Like the Amazon Kindle Fire, the Nook Tablet provides numerous reading options; but the Nook Tablet’s screen is far superior.
This tablet’s beefed-up horsepower–in comparison to the earlier Nook Color e-reader’s–really counts. The dual-core 1GHz Texas Instruments OMAP 4 CPU and 1GB of RAM made switching from app to app a breeze, with little lag or stuttering. Movies played smoothly and stutter-free in Netflix, and the high-definition images re-rendered for Nook’s 1024-by-600-pixel display looked lovely, with terrific contrast.
The Nook Tablet’s display was dazzling overall. It’s basically the same as the one on the Nook Color; but Barnes & Noble says that the new display incorporates some improvements from the company’s display supplier.
Those improvements–and not software enhancements–account for the Nook Tablet’s superior handling of whites and browns. In a test image, for example, skin tones and a brown sweater looked far more realistic on the Nook Tablet than on the Nook Color.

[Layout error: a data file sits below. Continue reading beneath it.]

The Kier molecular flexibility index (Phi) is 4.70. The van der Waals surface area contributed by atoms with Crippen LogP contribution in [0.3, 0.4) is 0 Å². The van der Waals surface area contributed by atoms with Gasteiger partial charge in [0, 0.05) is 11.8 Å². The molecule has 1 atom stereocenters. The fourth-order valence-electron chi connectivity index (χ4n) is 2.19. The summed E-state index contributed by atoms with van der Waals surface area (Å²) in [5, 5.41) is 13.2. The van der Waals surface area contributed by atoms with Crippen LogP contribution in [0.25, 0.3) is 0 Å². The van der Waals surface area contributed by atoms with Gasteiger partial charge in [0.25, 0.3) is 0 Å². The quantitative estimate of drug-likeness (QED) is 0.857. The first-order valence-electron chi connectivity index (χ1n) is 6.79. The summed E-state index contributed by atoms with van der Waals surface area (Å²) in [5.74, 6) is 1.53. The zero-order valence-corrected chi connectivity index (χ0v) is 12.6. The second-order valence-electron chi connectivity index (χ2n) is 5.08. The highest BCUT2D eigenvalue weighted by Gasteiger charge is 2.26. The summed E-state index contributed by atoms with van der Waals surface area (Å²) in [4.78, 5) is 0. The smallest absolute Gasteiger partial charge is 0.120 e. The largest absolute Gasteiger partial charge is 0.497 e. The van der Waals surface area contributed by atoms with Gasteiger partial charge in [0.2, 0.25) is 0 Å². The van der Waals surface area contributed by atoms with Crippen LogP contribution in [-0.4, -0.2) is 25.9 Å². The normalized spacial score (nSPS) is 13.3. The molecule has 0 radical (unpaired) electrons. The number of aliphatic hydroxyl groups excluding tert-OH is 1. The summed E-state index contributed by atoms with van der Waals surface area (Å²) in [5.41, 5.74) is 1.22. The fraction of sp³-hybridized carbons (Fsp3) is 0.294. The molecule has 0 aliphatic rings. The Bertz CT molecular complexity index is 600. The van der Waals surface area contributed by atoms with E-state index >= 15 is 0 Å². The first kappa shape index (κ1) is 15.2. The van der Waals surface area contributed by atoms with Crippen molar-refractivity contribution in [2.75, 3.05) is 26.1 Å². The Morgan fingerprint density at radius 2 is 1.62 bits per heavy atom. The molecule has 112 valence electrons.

The screen’s glare was minimal, thanks to what Barnes & Noble calls its VividView display. The IPS display is laminated and bonded; so unlike on other tablets’s displays–including the Kindle Fire’s–there’s no annoying, visible air gap between the glass screen and the LCD beneath.
That’s not to say that glare has completely disappeared on the Nook Tablet, but the difference is obvious in a side-by-side comparison. The VividView display also enhances the contrast and viewing angle of the Nook Tablet versus the Kindle Fire. The tablet felt noticeably lighter than the Nook Color, even though the difference on paper–1.7 ounces–seem negligible. Still, I could feel the difference when holding the tablet in one hand, as I often do when using one.
Side-by-side with the Kindle Fire, the weight difference is less evident. Only hundredths of a pound separate the two, and their balance feels quite different because of their different dimensions (the Nook Tablet is about 0.67 inch taller than the Kindle Fire).